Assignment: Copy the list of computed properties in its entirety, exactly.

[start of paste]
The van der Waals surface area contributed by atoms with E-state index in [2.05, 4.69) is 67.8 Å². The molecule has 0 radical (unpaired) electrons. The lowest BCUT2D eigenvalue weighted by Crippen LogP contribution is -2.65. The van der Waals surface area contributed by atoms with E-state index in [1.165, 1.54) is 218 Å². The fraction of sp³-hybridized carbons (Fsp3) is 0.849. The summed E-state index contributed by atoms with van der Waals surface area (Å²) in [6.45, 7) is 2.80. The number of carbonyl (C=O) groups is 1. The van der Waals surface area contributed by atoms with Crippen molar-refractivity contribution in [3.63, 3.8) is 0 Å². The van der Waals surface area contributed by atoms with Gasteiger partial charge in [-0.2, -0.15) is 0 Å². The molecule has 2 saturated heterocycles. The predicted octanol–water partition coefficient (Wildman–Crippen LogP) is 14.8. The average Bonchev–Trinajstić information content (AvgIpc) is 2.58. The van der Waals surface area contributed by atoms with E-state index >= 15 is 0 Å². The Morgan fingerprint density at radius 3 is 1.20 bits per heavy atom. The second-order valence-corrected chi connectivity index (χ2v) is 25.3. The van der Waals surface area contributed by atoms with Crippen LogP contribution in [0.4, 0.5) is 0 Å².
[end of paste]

The van der Waals surface area contributed by atoms with E-state index in [2.05, 4.69) is 67.8 Å². The molecule has 0 radical (unpaired) electrons. The lowest BCUT2D eigenvalue weighted by Crippen LogP contribution is -2.65. The van der Waals surface area contributed by atoms with E-state index in [1.165, 1.54) is 218 Å². The fraction of sp³-hybridized carbons (Fsp3) is 0.849. The summed E-state index contributed by atoms with van der Waals surface area (Å²) in [6.45, 7) is 2.80. The number of carbonyl (C=O) groups is 1. The van der Waals surface area contributed by atoms with Crippen molar-refractivity contribution in [3.63, 3.8) is 0 Å². The van der Waals surface area contributed by atoms with Gasteiger partial charge in [-0.2, -0.15) is 0 Å². The molecule has 2 saturated heterocycles. The predicted octanol–water partition coefficient (Wildman–Crippen LogP) is 14.8. The average Bonchev–Trinajstić information content (AvgIpc) is 2.58. The van der Waals surface area contributed by atoms with E-state index >= 15 is 0 Å². The Morgan fingerprint density at radius 3 is 1.20 bits per heavy atom. The second-order valence-corrected chi connectivity index (χ2v) is 25.3. The van der Waals surface area contributed by atoms with Crippen LogP contribution in [0.4, 0.5) is 0 Å².